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From Lagos to Middle East Africa Championships, Adebiyi is living his dream

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Sadiq Adebiyi


Nigeria Rugby League player Sadiq Adebiyi could hardly believe his luck when a Sky Sports camera was put in front of his face, as he stood shoulder-to-shoulder with a Nigerian government official. The Lagos-born player, who plays for professional Super League side London Broncos, recently visited the Nigerian Embassy, in the English capital, to promote the launch of the Nigeria national team.

Nigeria are set to make their international debut in Rugby League, when they play in the Middle East Africa Championships against Ghana, Cameroun and Morocco and the 22-year-old was given the opportunity to promote the historic competition. “I never thought I’d get to represent Nigeria in Rugby League,” he told The Guardian. “To have that opportunity is a dream-come-true for me. “It’s a great opportunity for me to go back to Nigeria and give back to everyone there. I think they’ll love it when they see what people like I’ve done.

“My mum is really proud, for ages they were asking me why I don’t play for Nigeria, but there wasn’t a team. “She was telling everyone back home. It all really kicked in when I was at the Nigerian High Commission and I was on Sky Sports talking about playing for Nigeria, it was a surreal moment for me to be able to be there.

“I was having a chat with the Nigerian Ambassador, George Adesola Oguntade and with Rugby League legend, Martin Offiah, who also has Nigerian heritage, and it was a really special moment for me.”

The London-based forward may have left Lagos when he was six-years-old, but his heritage never left him, as he headed for a city enriched in Rugby League, Warrington. Top side Warrington Wolves recently lifted the Challenge Cup at Wembley Stadium, Rugby League’s equivalent of the FA Cup, but it was not in the heart of the game where Adebiyi found the sport. “I was still pretty young when I moved over,” he added.

“Lagos was a really good place, I remember being a kid just running around, we were in the city. “I was fortunate, I had a really good grounding. My dad owns an advertising company, so we were fairly well off. “Education was a big factor in my parents coming over to England. I visited for a couple of weeks, originally, and then I moved over when I was six. “We came over to Warrington, first. It was a bizarre place to move to, but we had cousins who lived there.

“I didn’t pick up the game in Warrington, I just wanted to play football, like everyone else. I played it once in school, then I went down to Rylands Sharks, a local junior team. “I was at school with Harvey Livett, who plays for Warrington Wolves, and he also played for Rylands. I had the opportunity to play against him, when he was at Hull KR and for Warrington, it’s certainly a strange one how my career has turned out compared to his.” Adebiyi headed for London with his family, due to his mother earning a job at the New Scotland Yard, the home of the Metropolitan Police Force in the UK, where again the Nigerian community welcomed them with open arms. He eventually rekindled his love for Rugby League, before carving his way to being part of the London Broncos side who defeated Canadian side Toronto Wolfpack in the Million Pound Game to earn promotion to Super League, the sport’s top tier.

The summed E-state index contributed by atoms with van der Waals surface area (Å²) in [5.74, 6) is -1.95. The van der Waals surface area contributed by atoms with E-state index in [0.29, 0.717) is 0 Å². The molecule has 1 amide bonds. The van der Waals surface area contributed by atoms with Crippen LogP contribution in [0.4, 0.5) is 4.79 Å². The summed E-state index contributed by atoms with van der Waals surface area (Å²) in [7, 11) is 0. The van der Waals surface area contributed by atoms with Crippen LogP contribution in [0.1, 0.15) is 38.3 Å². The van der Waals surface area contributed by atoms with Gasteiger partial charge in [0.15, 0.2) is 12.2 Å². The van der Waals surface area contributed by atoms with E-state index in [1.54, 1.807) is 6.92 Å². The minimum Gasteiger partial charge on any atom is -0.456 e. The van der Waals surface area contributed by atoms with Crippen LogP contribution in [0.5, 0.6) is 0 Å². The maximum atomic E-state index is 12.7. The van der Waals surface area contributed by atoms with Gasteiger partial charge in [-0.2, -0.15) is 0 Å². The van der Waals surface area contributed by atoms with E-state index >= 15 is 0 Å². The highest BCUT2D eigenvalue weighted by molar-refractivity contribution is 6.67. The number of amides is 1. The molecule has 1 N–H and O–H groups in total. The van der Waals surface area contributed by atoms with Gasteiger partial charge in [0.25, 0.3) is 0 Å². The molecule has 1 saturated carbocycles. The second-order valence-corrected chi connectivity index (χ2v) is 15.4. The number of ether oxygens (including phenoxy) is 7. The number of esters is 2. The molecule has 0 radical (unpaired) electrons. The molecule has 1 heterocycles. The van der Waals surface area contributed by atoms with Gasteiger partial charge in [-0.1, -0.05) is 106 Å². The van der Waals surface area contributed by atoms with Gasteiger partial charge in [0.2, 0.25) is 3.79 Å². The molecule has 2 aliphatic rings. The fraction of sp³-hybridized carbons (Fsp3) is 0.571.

“I remember when we were moving down, I didn’t really want to,” he said. “We moved to Hackney, East London. My mum already had a house there so we moved straight in, there was a big Nigerian community down there.“When you move to a new place, you’d think it would be tough to find new friends, but my mum knew people from Nigeria down there.”

It was there, while playing for local-side Staines, that he would meet fellow Nigeria player, Tuoyo Egodo, who plays for Castleford Tigers, with the two now getting the opportunity to represent their heritage. The two youngsters will once again link up, with Egodo moving back to London next season.

“We played together when we was 13.” Adebiyi explained.“We’re quite close and we’ve spoke together about playing for Nigeria together. Both of our families are really happy to be involved. “In the time since we’ve played together, Nigerian Rugby League didn’t even exist and now we’re getting the chance to play for London Broncos first-team together and represent our Nigerian heritage. Stuff like that makes playing Rugby League worth it every day.

“It only takes a couple of people like us to get things going. We’re both young and eager to represent our country. We might all play for England in the future, but our Nigerian heritage will never leave us, we’ll always play for them when we can.”


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